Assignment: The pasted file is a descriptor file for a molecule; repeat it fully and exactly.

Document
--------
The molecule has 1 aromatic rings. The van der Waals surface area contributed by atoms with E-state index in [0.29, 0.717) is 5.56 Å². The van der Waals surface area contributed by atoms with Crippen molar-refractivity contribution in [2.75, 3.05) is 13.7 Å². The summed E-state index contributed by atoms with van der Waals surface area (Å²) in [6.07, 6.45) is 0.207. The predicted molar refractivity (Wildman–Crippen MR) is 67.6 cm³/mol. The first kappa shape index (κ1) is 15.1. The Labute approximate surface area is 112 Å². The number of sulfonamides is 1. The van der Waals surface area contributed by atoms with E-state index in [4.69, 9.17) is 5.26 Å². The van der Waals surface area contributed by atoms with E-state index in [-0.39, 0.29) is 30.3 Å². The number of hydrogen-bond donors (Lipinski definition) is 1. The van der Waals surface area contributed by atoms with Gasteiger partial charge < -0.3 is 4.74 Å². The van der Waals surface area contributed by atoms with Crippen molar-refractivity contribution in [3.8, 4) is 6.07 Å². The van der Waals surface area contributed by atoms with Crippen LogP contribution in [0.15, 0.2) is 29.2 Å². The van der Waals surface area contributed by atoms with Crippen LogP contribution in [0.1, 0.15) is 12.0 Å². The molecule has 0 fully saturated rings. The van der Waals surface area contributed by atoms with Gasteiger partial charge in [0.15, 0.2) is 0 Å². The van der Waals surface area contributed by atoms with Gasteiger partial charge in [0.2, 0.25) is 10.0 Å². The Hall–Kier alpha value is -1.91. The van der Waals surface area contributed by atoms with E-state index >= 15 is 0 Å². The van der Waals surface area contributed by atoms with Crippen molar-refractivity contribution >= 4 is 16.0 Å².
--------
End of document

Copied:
The molecule has 1 aromatic rings. The van der Waals surface area contributed by atoms with E-state index in [0.29, 0.717) is 5.56 Å². The van der Waals surface area contributed by atoms with Crippen molar-refractivity contribution in [2.75, 3.05) is 13.7 Å². The summed E-state index contributed by atoms with van der Waals surface area (Å²) in [6.07, 6.45) is 0.207. The predicted molar refractivity (Wildman–Crippen MR) is 67.6 cm³/mol. The first kappa shape index (κ1) is 15.1. The Labute approximate surface area is 112 Å². The number of sulfonamides is 1. The van der Waals surface area contributed by atoms with E-state index in [4.69, 9.17) is 5.26 Å². The van der Waals surface area contributed by atoms with E-state index in [-0.39, 0.29) is 30.3 Å². The number of hydrogen-bond donors (Lipinski definition) is 1. The van der Waals surface area contributed by atoms with Gasteiger partial charge < -0.3 is 4.74 Å². The van der Waals surface area contributed by atoms with Crippen molar-refractivity contribution in [3.8, 4) is 6.07 Å². The van der Waals surface area contributed by atoms with Crippen LogP contribution in [0.15, 0.2) is 29.2 Å². The van der Waals surface area contributed by atoms with Crippen LogP contribution in [0.1, 0.15) is 12.0 Å². The molecule has 0 fully saturated rings. The van der Waals surface area contributed by atoms with Gasteiger partial charge in [0.15, 0.2) is 0 Å². The van der Waals surface area contributed by atoms with Gasteiger partial charge in [0.2, 0.25) is 10.0 Å². The Hall–Kier alpha value is -1.91. The van der Waals surface area contributed by atoms with E-state index >= 15 is 0 Å². The van der Waals surface area contributed by atoms with Crippen molar-refractivity contribution >= 4 is 16.0 Å².